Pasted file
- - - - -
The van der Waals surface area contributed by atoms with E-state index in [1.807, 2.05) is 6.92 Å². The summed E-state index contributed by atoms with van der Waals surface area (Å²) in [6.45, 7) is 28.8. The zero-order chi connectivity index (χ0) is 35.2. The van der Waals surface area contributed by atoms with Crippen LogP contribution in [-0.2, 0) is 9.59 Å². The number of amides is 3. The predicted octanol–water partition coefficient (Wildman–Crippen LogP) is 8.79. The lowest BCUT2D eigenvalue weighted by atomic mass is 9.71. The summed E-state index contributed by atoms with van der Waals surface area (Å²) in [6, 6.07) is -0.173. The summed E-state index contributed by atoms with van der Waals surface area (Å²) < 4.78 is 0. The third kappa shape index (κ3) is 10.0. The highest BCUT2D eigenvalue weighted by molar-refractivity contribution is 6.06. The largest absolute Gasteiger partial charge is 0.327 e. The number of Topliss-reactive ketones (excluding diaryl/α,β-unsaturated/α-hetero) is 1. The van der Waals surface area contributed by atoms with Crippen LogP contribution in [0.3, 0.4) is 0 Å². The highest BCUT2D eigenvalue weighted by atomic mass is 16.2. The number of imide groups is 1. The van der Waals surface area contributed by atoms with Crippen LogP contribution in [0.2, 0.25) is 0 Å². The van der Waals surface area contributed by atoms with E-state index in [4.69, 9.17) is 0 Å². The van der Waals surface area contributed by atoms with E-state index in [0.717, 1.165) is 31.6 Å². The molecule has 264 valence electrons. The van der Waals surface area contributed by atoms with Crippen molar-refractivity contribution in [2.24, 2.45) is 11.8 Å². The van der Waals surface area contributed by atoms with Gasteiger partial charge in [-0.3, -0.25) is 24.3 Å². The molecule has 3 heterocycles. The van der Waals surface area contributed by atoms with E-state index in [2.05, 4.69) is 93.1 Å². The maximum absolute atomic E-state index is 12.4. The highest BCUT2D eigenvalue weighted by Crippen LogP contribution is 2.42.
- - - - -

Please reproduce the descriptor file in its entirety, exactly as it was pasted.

The van der Waals surface area contributed by atoms with E-state index in [1.807, 2.05) is 6.92 Å². The summed E-state index contributed by atoms with van der Waals surface area (Å²) in [6.45, 7) is 28.8. The zero-order chi connectivity index (χ0) is 35.2. The van der Waals surface area contributed by atoms with Crippen LogP contribution in [-0.2, 0) is 9.59 Å². The number of amides is 3. The predicted octanol–water partition coefficient (Wildman–Crippen LogP) is 8.79. The lowest BCUT2D eigenvalue weighted by atomic mass is 9.71. The summed E-state index contributed by atoms with van der Waals surface area (Å²) in [6, 6.07) is -0.173. The summed E-state index contributed by atoms with van der Waals surface area (Å²) < 4.78 is 0. The third kappa shape index (κ3) is 10.0. The highest BCUT2D eigenvalue weighted by molar-refractivity contribution is 6.06. The largest absolute Gasteiger partial charge is 0.327 e. The number of Topliss-reactive ketones (excluding diaryl/α,β-unsaturated/α-hetero) is 1. The van der Waals surface area contributed by atoms with Crippen LogP contribution in [0.3, 0.4) is 0 Å². The highest BCUT2D eigenvalue weighted by atomic mass is 16.2. The number of imide groups is 1. The van der Waals surface area contributed by atoms with Crippen LogP contribution in [0.2, 0.25) is 0 Å². The van der Waals surface area contributed by atoms with E-state index in [4.69, 9.17) is 0 Å². The van der Waals surface area contributed by atoms with E-state index in [0.717, 1.165) is 31.6 Å². The molecule has 264 valence electrons. The van der Waals surface area contributed by atoms with Crippen molar-refractivity contribution in [2.24, 2.45) is 11.8 Å². The van der Waals surface area contributed by atoms with Gasteiger partial charge in [-0.3, -0.25) is 24.3 Å². The molecule has 3 heterocycles. The van der Waals surface area contributed by atoms with E-state index in [2.05, 4.69) is 93.1 Å². The maximum absolute atomic E-state index is 12.4. The highest BCUT2D eigenvalue weighted by Crippen LogP contribution is 2.42.